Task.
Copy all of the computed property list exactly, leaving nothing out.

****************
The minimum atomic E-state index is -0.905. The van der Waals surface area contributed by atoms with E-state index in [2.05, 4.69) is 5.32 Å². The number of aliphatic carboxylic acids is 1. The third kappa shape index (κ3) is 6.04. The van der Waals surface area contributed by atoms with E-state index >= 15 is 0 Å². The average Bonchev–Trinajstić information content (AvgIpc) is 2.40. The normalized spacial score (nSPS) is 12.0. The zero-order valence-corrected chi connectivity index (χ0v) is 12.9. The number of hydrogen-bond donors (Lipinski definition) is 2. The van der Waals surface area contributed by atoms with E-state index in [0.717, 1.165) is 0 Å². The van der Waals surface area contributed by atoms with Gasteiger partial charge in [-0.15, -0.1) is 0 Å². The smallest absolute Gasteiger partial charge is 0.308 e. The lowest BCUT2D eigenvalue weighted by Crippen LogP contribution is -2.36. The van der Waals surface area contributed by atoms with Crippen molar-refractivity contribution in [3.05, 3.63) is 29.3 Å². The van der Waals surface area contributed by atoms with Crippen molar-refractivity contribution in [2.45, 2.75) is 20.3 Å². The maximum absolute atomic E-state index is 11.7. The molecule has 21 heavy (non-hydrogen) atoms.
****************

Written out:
The minimum atomic E-state index is -0.905. The van der Waals surface area contributed by atoms with E-state index in [2.05, 4.69) is 5.32 Å². The number of aliphatic carboxylic acids is 1. The third kappa shape index (κ3) is 6.04. The van der Waals surface area contributed by atoms with E-state index >= 15 is 0 Å². The average Bonchev–Trinajstić information content (AvgIpc) is 2.40. The normalized spacial score (nSPS) is 12.0. The zero-order valence-corrected chi connectivity index (χ0v) is 12.9. The number of hydrogen-bond donors (Lipinski definition) is 2. The van der Waals surface area contributed by atoms with E-state index in [0.717, 1.165) is 0 Å². The van der Waals surface area contributed by atoms with Gasteiger partial charge in [-0.15, -0.1) is 0 Å². The smallest absolute Gasteiger partial charge is 0.308 e. The lowest BCUT2D eigenvalue weighted by Crippen LogP contribution is -2.36. The van der Waals surface area contributed by atoms with Crippen molar-refractivity contribution in [3.05, 3.63) is 29.3 Å². The van der Waals surface area contributed by atoms with Crippen molar-refractivity contribution in [2.45, 2.75) is 20.3 Å². The maximum absolute atomic E-state index is 11.7. The molecule has 21 heavy (non-hydrogen) atoms.